Our first task in determining the constitutionality of Section 2911(b) is to determine the applicable level of scrutiny. By measuring the burden a statute imposes on a constitutional right we are pointed to the level of scrutiny that we should apply. "A court considering a challenge to a state election law must weigh the character and magnitude of the asserted injury to the rights protected by the First and Fourteenth Amendment that the Plaintiff seeks to vindicate' against the precise interests put forward by the State as justifications for the burden imposed by its rule,' taking into consideration the extent to which those interests make it necessary to burden the plaintiffs rights.'" Burdick v. Takushi, 504 U.S. 428, 434, 112 S. Ct. 2059, 119 L. Ed. 2d 245 (1992) (quoting Anderson v. Celebrezze, 460 U.S. 780, 789, 103 S. Ct. 1564, 75 L. Ed. 2d 547 (1983)). Under this standard, if the burden imposed upon the *237 right is severe, then the regulation must be "narrowly drawn to advance a state interest of compelling importance." Burdick 504 U.S. at 434, 112 S. Ct. 2059 (quoting Norman v. Reed, 502 U.S. 279, 289, 112 S. Ct. 698, 116 L. Ed. 2d 711 (1992)).

However, when the election law only imposes "reasonable, nondiscriminatory restrictions" upon the plaintiff's First and Fourteenth Amendment rights, "the State's regulatory interests are generally sufficient to justify the restrictions." Burdick 504 U.S. at 434, 112 S. Ct. 2059 (quoting Anderson, 460 U.S. at 788, 103 S.Ct. 1564).

The Defendant submits that the appropriate standard of review to apply to Section 2911(b) is the rational basis test. The Defendant argues that in Jenness v. Fortson, 403 U.S. 431, 91 S. Ct. 1970, 29 L. Ed. 2d 554 (1971), the United States Supreme Court created a five percent safe harbor when it upheld as constitutional a signature requirement of five percent of all eligible voters. Defendant notes that Pennsylvania requires minor political party candidates to obtain 67,070 signatures to be placed on, the November 2006 general election ballot and that this amount is less than one percent of the total amount of registered voters in the Commonwealth. Since Pennsylvania's two percent requirement falls squarely underneath the Jenness five percent threshold, the Defendant argues that Section 2911(b) ipso facto does not constitute a substantial burden on the right to vote, and therefore need not be subjected to heightened scrutiny.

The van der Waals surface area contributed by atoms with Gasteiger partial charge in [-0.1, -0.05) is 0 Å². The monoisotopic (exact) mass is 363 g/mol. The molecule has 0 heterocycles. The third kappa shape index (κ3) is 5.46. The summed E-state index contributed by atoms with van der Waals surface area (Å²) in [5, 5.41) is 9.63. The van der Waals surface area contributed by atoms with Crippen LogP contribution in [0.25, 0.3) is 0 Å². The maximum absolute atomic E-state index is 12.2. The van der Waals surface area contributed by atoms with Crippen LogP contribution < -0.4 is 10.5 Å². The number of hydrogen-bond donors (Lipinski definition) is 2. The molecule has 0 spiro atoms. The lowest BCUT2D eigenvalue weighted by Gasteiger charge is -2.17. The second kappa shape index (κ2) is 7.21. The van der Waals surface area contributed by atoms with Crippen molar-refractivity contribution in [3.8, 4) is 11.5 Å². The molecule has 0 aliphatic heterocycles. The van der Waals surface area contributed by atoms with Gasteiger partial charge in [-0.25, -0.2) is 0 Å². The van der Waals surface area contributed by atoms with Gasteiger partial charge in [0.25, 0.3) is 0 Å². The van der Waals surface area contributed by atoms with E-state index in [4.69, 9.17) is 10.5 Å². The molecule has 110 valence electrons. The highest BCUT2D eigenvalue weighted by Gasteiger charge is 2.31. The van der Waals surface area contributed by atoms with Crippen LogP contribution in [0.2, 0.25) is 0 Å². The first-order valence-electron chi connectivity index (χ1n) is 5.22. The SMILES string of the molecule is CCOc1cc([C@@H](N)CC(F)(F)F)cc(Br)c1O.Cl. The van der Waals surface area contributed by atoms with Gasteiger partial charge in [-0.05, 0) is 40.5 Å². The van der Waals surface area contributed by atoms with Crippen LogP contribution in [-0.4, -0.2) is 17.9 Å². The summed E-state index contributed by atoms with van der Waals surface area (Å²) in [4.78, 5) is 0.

In Jenness, the Supreme Court upheld a Georgia statute that required candidates for elective public office who did not enter and win a political party's primary election to obtain signatures from an amount of individuals equaling five percent of all registered voters in the prior election for the office in question.[5] The candidates had 180 days to circulate the petitions. Individuals could sign a petition even if they intended to vote in the major-party primary, and the signatories were not required to be members of the candidate's political party.

The Supreme Court upheld the five percent signature requirement by stating:

There is surely an important state interest in requiring some preliminary showing of a significant modicum of support before printing the name of a political organization's candidate on the ballot the interest, if no other, in avoiding confusion, deception, and even frustration of the democratic process at the general election.

Jenness, 403 U.S. at 441-442, 91 S. Ct. 1970. The Supreme Court reasoned that although the five percent figure was "apparently somewhat" higher than the "percentage of support required to be shown in many States as a condition for ballot position," the requirement was balanced by the lack of "arbitrary restrictions" upon the eligibility of potential signatories. Id. at 442, 91 S. Ct. 1970.

Defendant argues that although 67,070 signatures may seem to the Plaintiffs to be an extraordinarily large number to obtain, it clearly is not such a burdensome requirement when measured against the total number of registered voters in the Commonwealth. Defendant contends that although the signatures must meet particular standards or risk being stricken, Pennsylvania's requirements as to whom *238 may sign a nomination paper, like Georgia's in Jenness, are fairly broad. That is, an individual who signs a petition for a major political candidate or voted in the Republican or Democratic primary is not precluded from signing a nomination paper for a minor political party candidate. Further, minor political party candidates may collect signatures for multiple offices on a single nomination paper, rather than each individual candidate collecting the required 67,070 signatures.